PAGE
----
A number of transport strikes are due to take place in November and December. If you or your child has an appointment at one of our hospitals or community centres, please plan ahead and do all you can to attend. If you need to cancel your appointment, please contact your clinical team.

Nurses' strike action is likely to take place on 15 and 20 December. Our emergency and time critical services will be open. We'll let you know if your appointment is affected.

What do you do, Zahra?

Zahra Famili is the lead bereavement midwife at the Trust.

Colourful question marks drawn by a child

Main picture for blog (2)October 2022

What is your role?

I am the lead bereavement midwife at the Trust and support families who are sadly going through losing a baby during pregnancy or shortly after birth. My team and I are with families at the most tragic time, when our families are going through bereavement. I also support our colleagues, collect data for national programmes and arrange training.

What is your passion?

My passion is to provide family-centred care that is empathic and individualised to the needs of our families. The literal meaning of the word “midwife” is to be "with woman", and I feel that in my role to support families around all aspects of maternity care, including when a mother and her family go through the tragic process of losing a baby.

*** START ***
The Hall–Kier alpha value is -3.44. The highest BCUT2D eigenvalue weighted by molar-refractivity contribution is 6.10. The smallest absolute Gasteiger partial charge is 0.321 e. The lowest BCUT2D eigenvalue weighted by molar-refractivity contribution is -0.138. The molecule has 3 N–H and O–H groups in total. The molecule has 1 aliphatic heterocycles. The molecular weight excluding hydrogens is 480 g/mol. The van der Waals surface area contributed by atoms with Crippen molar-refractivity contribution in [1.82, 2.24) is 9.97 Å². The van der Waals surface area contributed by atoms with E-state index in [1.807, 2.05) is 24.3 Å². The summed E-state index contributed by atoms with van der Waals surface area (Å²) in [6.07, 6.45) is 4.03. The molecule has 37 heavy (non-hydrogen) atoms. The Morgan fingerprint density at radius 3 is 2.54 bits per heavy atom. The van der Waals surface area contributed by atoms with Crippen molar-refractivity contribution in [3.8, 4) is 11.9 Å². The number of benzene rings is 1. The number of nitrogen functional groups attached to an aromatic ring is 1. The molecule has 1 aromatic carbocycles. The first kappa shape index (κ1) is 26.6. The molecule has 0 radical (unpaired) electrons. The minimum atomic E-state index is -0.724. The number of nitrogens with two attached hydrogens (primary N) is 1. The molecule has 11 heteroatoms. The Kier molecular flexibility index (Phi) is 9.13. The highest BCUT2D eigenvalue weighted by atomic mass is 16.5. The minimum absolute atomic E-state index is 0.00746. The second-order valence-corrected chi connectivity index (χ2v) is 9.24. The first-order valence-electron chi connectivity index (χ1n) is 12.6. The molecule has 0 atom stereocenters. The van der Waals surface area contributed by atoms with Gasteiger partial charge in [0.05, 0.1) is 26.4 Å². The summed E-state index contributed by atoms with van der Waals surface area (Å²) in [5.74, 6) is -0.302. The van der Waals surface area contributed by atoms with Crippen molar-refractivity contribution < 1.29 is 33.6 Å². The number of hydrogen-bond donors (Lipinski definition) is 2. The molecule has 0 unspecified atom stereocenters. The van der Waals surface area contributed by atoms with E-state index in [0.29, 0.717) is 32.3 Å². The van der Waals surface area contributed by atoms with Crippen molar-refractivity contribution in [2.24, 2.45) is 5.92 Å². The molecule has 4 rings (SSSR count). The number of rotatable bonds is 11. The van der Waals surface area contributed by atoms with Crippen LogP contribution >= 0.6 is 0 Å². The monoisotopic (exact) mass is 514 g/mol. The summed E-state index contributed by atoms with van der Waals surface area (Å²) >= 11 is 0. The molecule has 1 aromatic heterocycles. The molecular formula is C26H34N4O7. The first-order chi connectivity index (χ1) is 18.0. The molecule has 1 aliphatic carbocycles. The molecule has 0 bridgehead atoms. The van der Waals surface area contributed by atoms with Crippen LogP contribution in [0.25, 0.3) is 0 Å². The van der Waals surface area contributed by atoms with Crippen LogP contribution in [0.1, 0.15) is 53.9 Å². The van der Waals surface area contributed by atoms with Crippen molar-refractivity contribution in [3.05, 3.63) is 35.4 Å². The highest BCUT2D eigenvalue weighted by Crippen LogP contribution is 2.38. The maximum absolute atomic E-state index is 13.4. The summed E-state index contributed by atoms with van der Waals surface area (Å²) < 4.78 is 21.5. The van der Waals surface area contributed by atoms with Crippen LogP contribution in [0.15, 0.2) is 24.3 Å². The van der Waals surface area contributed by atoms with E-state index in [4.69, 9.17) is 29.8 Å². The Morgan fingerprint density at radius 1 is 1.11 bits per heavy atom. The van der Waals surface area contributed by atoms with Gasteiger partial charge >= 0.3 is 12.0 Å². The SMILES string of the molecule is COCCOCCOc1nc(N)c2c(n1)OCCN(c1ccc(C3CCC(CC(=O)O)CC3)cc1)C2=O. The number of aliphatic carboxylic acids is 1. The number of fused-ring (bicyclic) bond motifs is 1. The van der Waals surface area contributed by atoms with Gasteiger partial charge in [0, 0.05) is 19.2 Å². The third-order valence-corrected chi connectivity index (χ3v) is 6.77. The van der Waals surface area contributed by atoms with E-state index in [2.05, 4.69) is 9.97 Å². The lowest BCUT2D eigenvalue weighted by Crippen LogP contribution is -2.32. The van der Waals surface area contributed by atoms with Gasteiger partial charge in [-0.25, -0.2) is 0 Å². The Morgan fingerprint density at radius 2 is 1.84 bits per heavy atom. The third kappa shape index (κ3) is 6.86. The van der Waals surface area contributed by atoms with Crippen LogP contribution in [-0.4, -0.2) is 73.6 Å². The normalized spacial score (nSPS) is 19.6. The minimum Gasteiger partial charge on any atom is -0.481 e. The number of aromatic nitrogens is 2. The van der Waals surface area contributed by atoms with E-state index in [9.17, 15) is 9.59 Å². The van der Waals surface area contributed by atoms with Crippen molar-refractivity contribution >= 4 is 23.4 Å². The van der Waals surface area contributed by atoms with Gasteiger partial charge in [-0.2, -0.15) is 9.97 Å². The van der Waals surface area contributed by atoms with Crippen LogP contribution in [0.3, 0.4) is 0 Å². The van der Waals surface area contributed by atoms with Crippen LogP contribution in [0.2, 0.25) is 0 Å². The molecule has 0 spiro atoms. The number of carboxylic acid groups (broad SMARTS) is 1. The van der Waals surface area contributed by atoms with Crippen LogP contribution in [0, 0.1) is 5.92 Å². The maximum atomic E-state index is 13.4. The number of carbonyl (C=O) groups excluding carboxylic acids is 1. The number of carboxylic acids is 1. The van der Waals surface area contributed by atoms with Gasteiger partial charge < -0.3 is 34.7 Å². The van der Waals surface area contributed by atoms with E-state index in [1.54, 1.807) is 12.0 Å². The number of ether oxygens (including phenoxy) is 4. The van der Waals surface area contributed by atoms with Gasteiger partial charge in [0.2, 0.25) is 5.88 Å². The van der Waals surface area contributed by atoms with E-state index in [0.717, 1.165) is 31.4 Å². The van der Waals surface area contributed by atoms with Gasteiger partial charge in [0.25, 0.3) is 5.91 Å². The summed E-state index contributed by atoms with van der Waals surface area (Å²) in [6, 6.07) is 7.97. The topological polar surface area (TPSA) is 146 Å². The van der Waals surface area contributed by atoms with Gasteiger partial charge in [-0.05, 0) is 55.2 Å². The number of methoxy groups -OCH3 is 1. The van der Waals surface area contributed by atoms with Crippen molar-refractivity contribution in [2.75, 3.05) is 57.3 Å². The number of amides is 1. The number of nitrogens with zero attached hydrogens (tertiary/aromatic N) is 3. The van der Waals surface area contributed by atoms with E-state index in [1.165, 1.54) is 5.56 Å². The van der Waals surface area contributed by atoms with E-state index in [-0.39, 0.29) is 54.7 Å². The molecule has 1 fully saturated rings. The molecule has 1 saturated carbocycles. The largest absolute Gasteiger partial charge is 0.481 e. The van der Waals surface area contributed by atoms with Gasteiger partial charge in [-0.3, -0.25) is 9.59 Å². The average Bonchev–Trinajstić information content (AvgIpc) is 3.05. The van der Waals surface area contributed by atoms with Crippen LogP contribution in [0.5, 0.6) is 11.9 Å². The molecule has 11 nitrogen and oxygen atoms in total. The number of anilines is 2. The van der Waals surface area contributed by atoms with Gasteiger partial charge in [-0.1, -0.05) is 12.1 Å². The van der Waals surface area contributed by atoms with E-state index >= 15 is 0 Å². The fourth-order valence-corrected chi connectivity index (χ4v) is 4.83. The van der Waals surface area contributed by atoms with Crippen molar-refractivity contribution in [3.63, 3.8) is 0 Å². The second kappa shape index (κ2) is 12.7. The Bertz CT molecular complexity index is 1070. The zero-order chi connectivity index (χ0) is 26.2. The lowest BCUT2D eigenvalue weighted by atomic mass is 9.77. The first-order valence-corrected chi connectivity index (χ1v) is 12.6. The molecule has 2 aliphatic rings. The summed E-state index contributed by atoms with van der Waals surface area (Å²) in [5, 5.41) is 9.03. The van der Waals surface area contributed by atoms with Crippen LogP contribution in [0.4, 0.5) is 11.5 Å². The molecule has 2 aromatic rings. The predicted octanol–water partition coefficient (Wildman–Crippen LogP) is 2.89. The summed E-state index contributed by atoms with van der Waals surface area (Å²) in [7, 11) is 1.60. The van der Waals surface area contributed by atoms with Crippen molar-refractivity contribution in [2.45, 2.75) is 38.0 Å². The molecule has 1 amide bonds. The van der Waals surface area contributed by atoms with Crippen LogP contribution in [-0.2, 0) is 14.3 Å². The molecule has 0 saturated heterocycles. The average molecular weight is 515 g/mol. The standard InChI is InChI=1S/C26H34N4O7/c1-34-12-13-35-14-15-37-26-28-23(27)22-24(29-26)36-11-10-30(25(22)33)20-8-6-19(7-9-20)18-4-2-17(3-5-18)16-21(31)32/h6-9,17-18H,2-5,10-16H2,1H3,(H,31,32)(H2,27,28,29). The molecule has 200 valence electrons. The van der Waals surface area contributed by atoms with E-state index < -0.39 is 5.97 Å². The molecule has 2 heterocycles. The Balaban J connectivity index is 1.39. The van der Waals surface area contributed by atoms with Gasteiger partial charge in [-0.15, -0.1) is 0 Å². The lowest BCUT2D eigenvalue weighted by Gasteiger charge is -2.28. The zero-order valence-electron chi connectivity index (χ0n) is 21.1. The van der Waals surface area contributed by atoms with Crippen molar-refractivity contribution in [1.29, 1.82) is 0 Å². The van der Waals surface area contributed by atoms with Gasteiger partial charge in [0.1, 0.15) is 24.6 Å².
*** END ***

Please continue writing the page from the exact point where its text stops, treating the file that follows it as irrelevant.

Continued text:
What made you go into your role?

I cared for a family when a baby girl was stillborn when I was newly qualified midwife.  At the time, I felt that I did not have the skills or insight to provide such specialised support to the family. I did not know how to communicate with bereaved families. I did not know about the options available to them. It made me feel inadequate and vulnerable myself. That moment was what motivated me to learn how to be a better midwife when caring for parents when the worst happens.

What is your favourite part of your job?

I am aware that when a family suffers from a pregnancy loss or the death of their baby, no one can remove the pain and sorrow. However I know with appropriate care, we may be able to make this traumatic experience a little bit more bearable. No parent is ready to lose a baby. It is my duty to support them. My favourite part is when parents tell me that my support made a difference. The other favourite part is when our bereaved families come back to us with a new pregnancy.

Why is it important to recognise Baby Loss Awareness Week?

Generally, as a society we are not good at talking about death. Baby death in many cultures is a taboo subject, and it is associated with feelings of guilt and shame. This leads to families becoming isolated after the loss of a baby and Baby Loss Awareness Week (BLAW) is here to raise awareness and make people realise that they are not alone. Our intention is to break the silence around baby loss. 

The three objectives of BLAW are supporting bereaved families, raising awareness about pregnancy and baby loss, and drive improvements in care, support and prevention. On the last day of BLAW, we commemorate the lives of babies who have died with the global Wave of Light at 7pm on 15 October.  

Colourful question marks drawn by a child

Thank you to the children and young people who have so brilliantly illustrated our blog pages.